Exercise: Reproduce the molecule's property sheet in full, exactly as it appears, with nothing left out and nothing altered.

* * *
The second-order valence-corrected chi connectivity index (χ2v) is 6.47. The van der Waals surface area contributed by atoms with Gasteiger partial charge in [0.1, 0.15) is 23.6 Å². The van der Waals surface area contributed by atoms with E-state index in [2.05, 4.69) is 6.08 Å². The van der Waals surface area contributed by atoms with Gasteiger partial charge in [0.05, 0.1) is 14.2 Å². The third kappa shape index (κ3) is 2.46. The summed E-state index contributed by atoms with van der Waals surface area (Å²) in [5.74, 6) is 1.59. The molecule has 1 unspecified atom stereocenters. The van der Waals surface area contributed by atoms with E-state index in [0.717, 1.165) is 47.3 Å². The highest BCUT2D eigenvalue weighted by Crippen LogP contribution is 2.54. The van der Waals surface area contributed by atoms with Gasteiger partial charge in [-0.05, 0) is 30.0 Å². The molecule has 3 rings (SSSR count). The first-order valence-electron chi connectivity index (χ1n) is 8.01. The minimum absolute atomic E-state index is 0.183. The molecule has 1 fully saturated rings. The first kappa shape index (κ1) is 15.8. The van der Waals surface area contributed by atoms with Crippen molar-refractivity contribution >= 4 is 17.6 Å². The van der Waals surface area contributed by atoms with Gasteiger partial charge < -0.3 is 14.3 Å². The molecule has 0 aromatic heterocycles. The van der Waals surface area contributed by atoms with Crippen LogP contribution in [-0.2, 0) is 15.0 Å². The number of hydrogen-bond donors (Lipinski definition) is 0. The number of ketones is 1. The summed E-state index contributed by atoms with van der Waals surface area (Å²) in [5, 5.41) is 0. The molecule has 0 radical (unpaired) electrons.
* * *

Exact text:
The second-order valence-corrected chi connectivity index (χ2v) is 6.47. The van der Waals surface area contributed by atoms with Gasteiger partial charge in [0.1, 0.15) is 23.6 Å². The van der Waals surface area contributed by atoms with E-state index in [2.05, 4.69) is 6.08 Å². The van der Waals surface area contributed by atoms with Gasteiger partial charge in [0.05, 0.1) is 14.2 Å². The third kappa shape index (κ3) is 2.46. The summed E-state index contributed by atoms with van der Waals surface area (Å²) in [5.74, 6) is 1.59. The molecule has 1 unspecified atom stereocenters. The van der Waals surface area contributed by atoms with E-state index in [0.717, 1.165) is 47.3 Å². The highest BCUT2D eigenvalue weighted by Crippen LogP contribution is 2.54. The van der Waals surface area contributed by atoms with Gasteiger partial charge in [-0.05, 0) is 30.0 Å². The molecule has 3 rings (SSSR count). The first-order valence-electron chi connectivity index (χ1n) is 8.01. The minimum absolute atomic E-state index is 0.183. The molecule has 1 fully saturated rings. The first kappa shape index (κ1) is 15.8. The van der Waals surface area contributed by atoms with Crippen molar-refractivity contribution >= 4 is 17.6 Å². The van der Waals surface area contributed by atoms with Gasteiger partial charge < -0.3 is 14.3 Å². The molecule has 0 aromatic heterocycles. The van der Waals surface area contributed by atoms with Crippen LogP contribution in [-0.2, 0) is 15.0 Å². The number of hydrogen-bond donors (Lipinski definition) is 0. The number of ketones is 1. The summed E-state index contributed by atoms with van der Waals surface area (Å²) in [5, 5.41) is 0. The molecule has 0 radical (unpaired) electrons.